Lovelace adds emergency rooms for pediatric patients

By Karen Schmidt/Staff Reporter

Lovelace Westside Hospital will soon have a pediatric area in its emergency department.

As part of the emergency department’s “face lift,” four private exam rooms of the emergency department will be dedicated to children and their families.

“It’s part of the evolution of care … that’s become more specialized,” said Dr. Rebecca Webb, who is the medical director of the pediatric program at Lovelace Westside Hospital.

The pediatric emergency department area, which is for children 17 and younger, will complement the inpatient pediatric unit in the hospital that opened last May. Like the inpatient unit, the pediatric ED area will be painted with child-friendly color schemes and murals.

“It helps make patients feel a little more comfortable with the atmosphere,” said hospital CEO Farron Sneed.

The hospital, 10501 Golf Course Road NW, is considering carrying over its penguin-themed murals from the inpatient pediatric unit to the emergency area. The art was painted by then-high school student Andrea Garcia, who is now attending a local community college. (Another area artist may also contribute to murals in the emergency department, Sneed said.)

Parents whose children need to be placed in inpatient care following an ER visit will be able to head upstairs to the inpatient unit. The unit is designed to be children-friendly, with child-sized sinks, toilets and colorful art.

Toys and books donated by the Rio Rancho Rotary Club are used by medical staff to help distract and comfort sick or injured children, said Director of Inpatient Nursing Becky Gallegos. And they get to take their books or toys home with them: in order to minimize the risk of spreading infection, they are one-use-only at the hospital, Gallegos said.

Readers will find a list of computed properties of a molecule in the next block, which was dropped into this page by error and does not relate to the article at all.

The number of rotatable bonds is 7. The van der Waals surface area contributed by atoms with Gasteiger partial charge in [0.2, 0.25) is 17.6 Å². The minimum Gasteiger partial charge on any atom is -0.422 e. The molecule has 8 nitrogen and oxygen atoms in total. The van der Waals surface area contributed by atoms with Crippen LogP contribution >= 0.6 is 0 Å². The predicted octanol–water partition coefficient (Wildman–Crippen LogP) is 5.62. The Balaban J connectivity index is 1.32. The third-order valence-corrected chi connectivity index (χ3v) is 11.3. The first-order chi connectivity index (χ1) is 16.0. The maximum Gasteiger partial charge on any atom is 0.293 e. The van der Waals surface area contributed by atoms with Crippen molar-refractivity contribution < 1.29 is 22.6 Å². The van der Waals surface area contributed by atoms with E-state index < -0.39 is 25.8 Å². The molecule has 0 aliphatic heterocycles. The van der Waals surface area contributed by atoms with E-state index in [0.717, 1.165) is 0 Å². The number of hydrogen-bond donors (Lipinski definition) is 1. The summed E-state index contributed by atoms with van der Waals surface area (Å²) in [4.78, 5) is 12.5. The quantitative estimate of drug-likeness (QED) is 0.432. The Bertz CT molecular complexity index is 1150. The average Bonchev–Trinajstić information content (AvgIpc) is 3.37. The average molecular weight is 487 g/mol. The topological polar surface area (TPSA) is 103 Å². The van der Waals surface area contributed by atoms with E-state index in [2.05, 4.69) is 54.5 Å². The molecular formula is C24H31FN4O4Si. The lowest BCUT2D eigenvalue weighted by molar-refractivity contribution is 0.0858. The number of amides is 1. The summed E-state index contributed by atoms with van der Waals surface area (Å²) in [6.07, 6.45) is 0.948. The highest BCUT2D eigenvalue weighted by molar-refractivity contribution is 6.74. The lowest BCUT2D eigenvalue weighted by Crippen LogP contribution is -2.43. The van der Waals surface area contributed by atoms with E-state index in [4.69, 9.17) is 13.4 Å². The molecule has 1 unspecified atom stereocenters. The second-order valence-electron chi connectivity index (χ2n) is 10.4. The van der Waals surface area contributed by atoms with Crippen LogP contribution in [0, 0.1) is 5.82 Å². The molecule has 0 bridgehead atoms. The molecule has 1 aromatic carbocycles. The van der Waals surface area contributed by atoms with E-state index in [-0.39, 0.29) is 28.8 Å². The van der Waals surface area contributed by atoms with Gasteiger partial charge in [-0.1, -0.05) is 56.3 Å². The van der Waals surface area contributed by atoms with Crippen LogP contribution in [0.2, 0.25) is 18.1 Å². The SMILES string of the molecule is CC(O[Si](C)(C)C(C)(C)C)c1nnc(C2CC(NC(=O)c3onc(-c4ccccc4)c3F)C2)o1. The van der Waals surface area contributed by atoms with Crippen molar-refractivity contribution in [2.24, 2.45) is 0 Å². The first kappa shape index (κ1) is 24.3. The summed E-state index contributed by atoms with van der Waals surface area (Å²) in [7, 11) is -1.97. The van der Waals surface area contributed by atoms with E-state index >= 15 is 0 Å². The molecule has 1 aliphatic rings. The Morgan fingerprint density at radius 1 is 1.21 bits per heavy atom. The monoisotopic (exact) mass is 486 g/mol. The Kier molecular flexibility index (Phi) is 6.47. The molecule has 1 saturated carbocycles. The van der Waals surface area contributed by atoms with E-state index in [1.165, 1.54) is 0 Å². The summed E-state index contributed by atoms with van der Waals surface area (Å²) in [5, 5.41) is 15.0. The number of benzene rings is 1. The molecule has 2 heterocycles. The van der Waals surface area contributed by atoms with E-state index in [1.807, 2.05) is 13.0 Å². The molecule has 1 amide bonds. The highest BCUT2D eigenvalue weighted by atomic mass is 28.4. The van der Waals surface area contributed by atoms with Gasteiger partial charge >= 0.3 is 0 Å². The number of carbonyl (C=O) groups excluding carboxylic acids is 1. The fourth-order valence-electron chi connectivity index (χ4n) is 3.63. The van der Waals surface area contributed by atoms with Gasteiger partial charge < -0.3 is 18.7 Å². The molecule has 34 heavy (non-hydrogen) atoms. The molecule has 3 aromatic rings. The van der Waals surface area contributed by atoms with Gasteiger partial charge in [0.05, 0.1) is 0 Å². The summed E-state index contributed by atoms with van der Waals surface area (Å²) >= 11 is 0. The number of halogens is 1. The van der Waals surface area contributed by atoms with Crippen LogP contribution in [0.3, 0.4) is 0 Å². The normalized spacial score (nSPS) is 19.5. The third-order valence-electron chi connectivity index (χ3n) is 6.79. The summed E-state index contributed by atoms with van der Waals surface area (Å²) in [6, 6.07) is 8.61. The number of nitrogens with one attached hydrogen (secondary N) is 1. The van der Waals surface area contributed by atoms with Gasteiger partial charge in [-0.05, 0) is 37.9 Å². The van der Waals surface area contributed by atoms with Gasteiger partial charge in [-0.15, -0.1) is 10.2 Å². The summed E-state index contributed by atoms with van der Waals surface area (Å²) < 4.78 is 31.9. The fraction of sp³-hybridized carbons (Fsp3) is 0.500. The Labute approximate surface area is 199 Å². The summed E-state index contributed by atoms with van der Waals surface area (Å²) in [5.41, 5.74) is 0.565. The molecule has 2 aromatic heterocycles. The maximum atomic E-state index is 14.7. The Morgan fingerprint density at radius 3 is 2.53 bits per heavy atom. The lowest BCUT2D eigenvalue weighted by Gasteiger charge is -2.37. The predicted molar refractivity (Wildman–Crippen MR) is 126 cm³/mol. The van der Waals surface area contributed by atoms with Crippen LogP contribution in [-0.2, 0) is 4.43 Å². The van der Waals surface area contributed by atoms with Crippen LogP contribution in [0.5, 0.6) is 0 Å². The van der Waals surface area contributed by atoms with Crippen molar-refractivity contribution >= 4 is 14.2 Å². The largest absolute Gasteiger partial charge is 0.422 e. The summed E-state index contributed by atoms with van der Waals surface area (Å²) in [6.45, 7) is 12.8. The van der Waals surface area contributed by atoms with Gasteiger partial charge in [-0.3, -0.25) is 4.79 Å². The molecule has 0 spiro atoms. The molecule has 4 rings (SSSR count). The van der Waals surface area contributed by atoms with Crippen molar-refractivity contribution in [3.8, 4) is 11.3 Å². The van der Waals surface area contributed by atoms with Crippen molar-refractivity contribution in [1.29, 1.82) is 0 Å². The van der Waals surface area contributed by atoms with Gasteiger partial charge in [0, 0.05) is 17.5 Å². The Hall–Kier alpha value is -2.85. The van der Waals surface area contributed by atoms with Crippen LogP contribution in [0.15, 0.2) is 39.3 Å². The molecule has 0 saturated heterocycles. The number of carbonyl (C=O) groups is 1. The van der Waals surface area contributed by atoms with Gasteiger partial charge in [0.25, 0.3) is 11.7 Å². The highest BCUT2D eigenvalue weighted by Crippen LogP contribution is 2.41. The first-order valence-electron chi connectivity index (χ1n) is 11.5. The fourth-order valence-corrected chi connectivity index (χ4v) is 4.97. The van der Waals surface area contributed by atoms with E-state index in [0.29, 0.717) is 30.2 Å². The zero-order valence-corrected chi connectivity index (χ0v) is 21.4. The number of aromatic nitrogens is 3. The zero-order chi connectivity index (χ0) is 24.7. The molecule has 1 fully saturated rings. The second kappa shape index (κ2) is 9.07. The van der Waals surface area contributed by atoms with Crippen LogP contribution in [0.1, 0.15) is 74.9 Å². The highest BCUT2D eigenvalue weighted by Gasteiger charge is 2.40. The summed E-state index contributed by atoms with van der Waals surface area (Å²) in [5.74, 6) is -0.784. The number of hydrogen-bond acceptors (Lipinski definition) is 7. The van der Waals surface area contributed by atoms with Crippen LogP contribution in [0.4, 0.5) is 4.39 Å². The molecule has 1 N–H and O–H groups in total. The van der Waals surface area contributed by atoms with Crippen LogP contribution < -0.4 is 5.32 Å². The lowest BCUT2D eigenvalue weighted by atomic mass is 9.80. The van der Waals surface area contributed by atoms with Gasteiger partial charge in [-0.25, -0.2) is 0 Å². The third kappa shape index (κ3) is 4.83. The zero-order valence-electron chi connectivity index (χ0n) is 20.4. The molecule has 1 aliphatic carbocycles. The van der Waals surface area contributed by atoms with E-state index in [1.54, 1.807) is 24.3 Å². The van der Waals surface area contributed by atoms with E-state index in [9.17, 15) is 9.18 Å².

The majority of children seen in the inpatient unit are being treated for respiratory illnesses such as respiratory syncytial virus (RSV), a common virus with cold-like symptoms.

Reasons for children being seen in the ER run the gamut, from broken bones to appendicitis to the flu, Dr. Webb said.

Gallegos said the flu hasn’t yet hit the pediatrics unit at the hospital.

“It’s sort of migrating this way,” Gallegos said. “We haven’t seen the bulk of it yet.”

Although the emergency department will primarily be undergoing cosmetic changes such as fresh paint and flooring, it will be somewhat closer to having a designated pediatric unit within the hospital — something that none of the three hospitals that serve Rio Rancho (Presbyterian Rust Medical Center; UNM Sandoval Regional Medical Center) has.

According to a report released in 2012 by the Centers for Disease Control, a little more than 22 percent of patients seen in ERs are children.

But only around 30 percent of hospitals in the country have separate pediatric units in their emergency departments.

Family physicians and nurses at Lovelace Westside Hospital are trained in pediatric care, Gallegos said.

Rio Rancho Observer

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